Anzani 6 cylinder aero engineAndy, would the spring be better vertical, down behind the chain wheels, that would give better tension to the jockey wheel.

Ian S C

This is the real thing at the vintage aircraft museum at Omaka at the northern end of the South Island of NZ. This is a 2 row radial engine.

Edited By Ian S C on 05/04/2015 12:22:47

Hey Ian, mine's the real thing as well😉!! Just happens to be a 4 cylinder water cold car engine.

You are right about the spring angle but I ran out of time and patience.

Edited By ANDY CAWLEY on 06/04/2015 06:49:02

05/04/2015 10:17:43

 

image.jpgFinished the magneto timing chain tensioner for the Anzani. Got there in the end after several "measure once cut twice moments" when wil I ever learn?😁 still not really happy about the spring angle of attack but I think it will work. 

Edited By ANDY CAWLEY on 05/04/2015 10:19:18

10/03/2015 08:54:03

 

Vernier sprocket 2.jpg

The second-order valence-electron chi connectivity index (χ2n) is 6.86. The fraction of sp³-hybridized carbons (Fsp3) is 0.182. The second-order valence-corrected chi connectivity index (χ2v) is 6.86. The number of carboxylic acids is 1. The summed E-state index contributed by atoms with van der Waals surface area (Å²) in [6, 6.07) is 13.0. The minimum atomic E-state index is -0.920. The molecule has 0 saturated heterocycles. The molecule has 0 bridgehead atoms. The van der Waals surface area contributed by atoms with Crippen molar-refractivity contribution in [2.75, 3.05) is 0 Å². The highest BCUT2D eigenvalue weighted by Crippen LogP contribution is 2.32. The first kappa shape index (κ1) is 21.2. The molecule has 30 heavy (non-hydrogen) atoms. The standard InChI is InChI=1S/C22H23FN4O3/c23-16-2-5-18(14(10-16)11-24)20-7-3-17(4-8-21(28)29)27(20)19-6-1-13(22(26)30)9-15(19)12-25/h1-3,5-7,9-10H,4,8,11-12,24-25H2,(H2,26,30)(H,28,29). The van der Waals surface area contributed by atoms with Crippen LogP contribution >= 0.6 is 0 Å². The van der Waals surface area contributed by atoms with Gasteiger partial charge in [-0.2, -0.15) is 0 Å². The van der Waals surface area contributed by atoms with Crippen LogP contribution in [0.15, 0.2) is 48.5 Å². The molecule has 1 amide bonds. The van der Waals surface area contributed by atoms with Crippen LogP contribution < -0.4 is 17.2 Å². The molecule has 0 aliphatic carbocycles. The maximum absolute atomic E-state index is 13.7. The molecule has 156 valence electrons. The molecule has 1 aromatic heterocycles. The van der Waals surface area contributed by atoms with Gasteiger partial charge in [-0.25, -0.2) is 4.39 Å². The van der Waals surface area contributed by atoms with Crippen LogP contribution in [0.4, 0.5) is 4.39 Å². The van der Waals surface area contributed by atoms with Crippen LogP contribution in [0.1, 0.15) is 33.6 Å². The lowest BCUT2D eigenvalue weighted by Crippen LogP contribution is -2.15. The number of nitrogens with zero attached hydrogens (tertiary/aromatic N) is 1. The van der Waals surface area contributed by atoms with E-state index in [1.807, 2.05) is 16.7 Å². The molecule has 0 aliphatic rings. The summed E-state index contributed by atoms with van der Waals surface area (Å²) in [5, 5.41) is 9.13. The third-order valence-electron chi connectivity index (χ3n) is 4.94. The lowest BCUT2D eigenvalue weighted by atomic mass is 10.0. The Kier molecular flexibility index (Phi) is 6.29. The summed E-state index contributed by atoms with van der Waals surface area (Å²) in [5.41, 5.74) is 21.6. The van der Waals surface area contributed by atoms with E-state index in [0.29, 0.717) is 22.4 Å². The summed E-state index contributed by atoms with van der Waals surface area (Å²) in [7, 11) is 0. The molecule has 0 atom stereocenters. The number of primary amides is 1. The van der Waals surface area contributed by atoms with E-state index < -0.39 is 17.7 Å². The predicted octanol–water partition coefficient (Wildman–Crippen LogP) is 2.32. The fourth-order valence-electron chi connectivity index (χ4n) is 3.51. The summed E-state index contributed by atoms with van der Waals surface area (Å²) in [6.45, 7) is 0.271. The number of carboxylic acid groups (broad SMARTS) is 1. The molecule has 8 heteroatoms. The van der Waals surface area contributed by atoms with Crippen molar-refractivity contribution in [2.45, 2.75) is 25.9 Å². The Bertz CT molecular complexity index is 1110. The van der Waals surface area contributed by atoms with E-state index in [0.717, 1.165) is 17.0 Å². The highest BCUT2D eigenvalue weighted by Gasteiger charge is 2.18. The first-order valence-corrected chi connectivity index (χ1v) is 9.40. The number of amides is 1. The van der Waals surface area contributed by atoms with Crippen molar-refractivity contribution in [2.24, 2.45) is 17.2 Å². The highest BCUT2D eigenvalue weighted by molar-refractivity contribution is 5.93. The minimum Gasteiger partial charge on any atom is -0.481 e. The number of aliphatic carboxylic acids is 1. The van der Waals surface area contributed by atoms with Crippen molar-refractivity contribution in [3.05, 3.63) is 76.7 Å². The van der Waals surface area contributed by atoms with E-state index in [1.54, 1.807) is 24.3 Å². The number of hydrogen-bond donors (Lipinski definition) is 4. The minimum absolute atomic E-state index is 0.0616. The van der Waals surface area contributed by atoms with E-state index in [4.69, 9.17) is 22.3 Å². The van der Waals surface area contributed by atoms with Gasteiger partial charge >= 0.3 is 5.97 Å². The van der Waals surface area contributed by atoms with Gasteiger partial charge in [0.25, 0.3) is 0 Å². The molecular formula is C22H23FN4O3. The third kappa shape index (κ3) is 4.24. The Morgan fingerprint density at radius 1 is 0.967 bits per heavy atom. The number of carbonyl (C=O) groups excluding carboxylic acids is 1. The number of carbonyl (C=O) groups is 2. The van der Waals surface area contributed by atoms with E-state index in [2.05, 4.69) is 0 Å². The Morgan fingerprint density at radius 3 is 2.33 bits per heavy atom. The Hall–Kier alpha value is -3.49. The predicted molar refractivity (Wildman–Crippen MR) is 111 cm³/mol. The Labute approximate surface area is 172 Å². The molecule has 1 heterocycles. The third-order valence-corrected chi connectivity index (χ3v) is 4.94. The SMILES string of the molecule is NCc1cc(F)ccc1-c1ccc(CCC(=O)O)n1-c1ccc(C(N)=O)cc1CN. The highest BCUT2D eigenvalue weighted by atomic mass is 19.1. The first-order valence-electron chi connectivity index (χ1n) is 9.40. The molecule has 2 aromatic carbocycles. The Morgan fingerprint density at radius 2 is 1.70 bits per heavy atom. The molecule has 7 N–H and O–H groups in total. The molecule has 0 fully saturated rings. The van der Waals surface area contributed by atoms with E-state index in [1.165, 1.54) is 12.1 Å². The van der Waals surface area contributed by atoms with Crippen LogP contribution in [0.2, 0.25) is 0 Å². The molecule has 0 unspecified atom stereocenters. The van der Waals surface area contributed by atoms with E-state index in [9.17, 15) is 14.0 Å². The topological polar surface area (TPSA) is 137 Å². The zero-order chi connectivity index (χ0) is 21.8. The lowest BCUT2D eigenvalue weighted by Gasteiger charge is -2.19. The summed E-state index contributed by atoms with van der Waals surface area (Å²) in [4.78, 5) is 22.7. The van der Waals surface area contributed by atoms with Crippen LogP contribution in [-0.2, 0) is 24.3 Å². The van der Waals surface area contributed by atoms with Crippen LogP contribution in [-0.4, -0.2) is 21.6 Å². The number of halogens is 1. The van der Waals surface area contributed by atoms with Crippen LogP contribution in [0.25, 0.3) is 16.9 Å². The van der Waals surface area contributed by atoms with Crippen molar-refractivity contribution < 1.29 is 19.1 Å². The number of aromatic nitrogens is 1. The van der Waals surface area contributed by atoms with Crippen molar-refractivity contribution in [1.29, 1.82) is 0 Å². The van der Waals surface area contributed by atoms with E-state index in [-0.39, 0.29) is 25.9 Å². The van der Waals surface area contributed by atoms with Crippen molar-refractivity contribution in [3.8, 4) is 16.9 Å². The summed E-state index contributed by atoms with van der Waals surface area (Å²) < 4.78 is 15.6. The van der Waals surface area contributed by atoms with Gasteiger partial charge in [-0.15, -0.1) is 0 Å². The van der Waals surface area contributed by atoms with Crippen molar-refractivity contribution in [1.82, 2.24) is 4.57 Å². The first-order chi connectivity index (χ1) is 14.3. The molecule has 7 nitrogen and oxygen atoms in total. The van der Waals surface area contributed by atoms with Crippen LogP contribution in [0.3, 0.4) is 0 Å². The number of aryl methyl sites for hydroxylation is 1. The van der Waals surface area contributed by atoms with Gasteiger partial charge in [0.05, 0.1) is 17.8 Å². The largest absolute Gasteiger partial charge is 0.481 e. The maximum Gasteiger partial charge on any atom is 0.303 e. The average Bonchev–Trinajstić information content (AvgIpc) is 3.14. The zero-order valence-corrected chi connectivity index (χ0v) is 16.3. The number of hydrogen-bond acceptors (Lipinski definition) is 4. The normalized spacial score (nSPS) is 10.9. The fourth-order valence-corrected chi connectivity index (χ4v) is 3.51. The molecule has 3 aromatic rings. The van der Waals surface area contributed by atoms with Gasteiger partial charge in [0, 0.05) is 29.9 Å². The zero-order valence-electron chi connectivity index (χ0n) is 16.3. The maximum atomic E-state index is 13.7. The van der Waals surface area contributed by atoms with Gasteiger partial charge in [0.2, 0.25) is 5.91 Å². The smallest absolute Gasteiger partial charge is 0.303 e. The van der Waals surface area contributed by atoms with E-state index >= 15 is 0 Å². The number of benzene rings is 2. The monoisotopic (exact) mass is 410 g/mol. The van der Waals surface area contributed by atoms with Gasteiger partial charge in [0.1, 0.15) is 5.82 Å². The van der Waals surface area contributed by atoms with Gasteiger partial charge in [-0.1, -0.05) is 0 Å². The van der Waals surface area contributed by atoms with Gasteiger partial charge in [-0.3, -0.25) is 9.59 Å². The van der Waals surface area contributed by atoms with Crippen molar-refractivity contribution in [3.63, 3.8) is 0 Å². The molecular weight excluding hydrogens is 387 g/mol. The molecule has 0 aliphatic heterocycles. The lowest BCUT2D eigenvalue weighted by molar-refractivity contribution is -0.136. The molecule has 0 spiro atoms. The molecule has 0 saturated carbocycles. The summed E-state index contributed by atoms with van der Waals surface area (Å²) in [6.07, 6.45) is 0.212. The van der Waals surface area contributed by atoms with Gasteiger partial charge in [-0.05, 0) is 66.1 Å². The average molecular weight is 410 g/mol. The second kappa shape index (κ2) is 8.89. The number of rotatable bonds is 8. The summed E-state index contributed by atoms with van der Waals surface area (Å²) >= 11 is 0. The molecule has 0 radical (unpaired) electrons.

Dialled in the camshaft on the Anzani after four year rebuild! This included making replacement mag drive bearing from cast Babett,making replacement rollers for the tappets and making vernier ( well adjustable) cam drive sprocket.

The crank case in the back ground is mis leading, it is a replica of the Bleriot engine that crossed the channel.

Edited to add , yesterday actually. 

Edited By ANDY CAWLEY on 10/03/2015 08:56:05

Edited By ANDY CAWLEY on 10/03/2015 08:57:58

Edited By ANDY CAWLEY on 10/03/2015 08:59:29

06/02/2015 08:47:10

Posted by John Stevenson on 05/02/2015 18:12:15:

Bob, Yes same stuff.

I actually bought this.

**LINK**

And sorry told you wrong they are 10' x 4' but the ones you linked to are roughly the same, your link is 6' x 4' but two off for £2.00 extra.

TBH I didn't see these but the 10' ones mean less joins, all depends on the size and shape of the shop.

Edited By John Stevenson on 05/02/2015 18:12:52

What's it like for wheeling tool boxes on castors?

Thread: Good Quality Small Lathe
05/02/2015 07:06:11

Posted by Neil Wyatt on 03/02/2015 21:20:58:

V-beds count as narrow guides. They have the advantage of providing positive location (under normal cutting forces) on their own.

You can buy the ebook - for £70!

Neil

Edited By Neil Wyatt on 03/02/2015 21:21:53